The recently held “Diversified Industrial Conference” brought with it different investing themes across the industrial sector. A whole day was dedicated to machinery players. Some focused on headwinds in Europe, while others cautioned on a strengthening dollar and its impact on their exports. Various point of views were heard from players of the same league. However, there was definitely a common theme found across the sector: a warning on the bleak future of the mining sector. Let’s have a look at how three companies covered this aspect in their presentations.
Caterpillar started off the complaint
It has been more than six months since Caterpillar Inc. (NYSE:CAT) predicted a weak mining market. Those who have been following the mining sector know that mining capex peaked recently and is now destined to fall. Since demand for mining equipment is a direct function of mining capex, sales from mining equipment are expected to fall as a consequence.
Much of the Q&A focused on mining. Dealer inventory reductions have been concentrated in mining, and the company believes that further declines in mining production would lead to sales declines (on a year-over-year basis) in the company’s mining business in 2014. As a result, the company has come out with a cost-cutting program. However, the management believes the single largest risk to its outlook is cost structure and execution of its cost-reduction strategies in the near-term. Sudden, significant shifts in demand would also prove a challenge.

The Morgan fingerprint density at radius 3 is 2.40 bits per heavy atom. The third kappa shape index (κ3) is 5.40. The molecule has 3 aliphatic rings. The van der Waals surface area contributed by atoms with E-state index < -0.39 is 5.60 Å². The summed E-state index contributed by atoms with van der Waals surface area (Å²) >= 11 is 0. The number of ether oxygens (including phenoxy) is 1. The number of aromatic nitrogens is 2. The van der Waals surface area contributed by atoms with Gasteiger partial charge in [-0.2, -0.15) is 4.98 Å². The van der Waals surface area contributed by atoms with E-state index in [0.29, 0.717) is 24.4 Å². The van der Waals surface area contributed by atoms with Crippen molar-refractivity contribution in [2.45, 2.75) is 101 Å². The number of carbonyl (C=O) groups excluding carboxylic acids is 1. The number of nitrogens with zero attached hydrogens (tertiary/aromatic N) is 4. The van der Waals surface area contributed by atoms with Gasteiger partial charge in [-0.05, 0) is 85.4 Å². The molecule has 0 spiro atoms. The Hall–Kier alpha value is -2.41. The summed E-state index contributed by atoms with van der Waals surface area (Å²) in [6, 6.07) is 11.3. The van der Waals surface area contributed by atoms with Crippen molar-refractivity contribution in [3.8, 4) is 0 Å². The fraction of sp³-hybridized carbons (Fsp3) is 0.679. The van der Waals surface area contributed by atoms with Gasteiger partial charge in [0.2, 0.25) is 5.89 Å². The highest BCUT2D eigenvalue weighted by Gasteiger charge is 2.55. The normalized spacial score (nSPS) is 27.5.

However, the company shouldn’t be considered as a pure-play on the mining sector. Caterpillar Inc. (NYSE:CAT) has a strong construction business. There have certainly been headwinds from the commercial sector, but improvement in residential construction has led to incremental revenue for Caterpillar Inc. (NYSE:CAT). Similarly, the company has a strong and well-diversified power systems business. Sales to the oil & gas, rail and marine industries have been strong.
Joy Global not so joyful
Joy Global Inc. (NYSE:JOY)‘s presentation focused on the company’s outlook in the current environment of declining mining capex. Commodity markets are in supply surplus, which has exerted downward pressure on prices and volume. Moreover, new CEOs at mining companies are being very conservative and have reduced capex budgets for mining equipment by ~40% since 2011.
However, there is a positive point. Most of the reductions in spending took place in 2012 and have already been factored into incoming order rates. Joy Global Inc. (NYSE:JOY)’s prospect list for new projects has also come down by about 40%, but is stable, suggesting that customers will likely maintain the current rate of capex deployment in the near-term. Despite the continuing negative tone of headlines around mining capex, the CEO is confident that there won’t be another step-function down in equipment demand.
In the near-term, management is focused on taking out costs to drive performance even in a weak demand environment, while still maintaining leverage when demand recovers. The “One Joy Global” program has been targeted to streamline its business operations.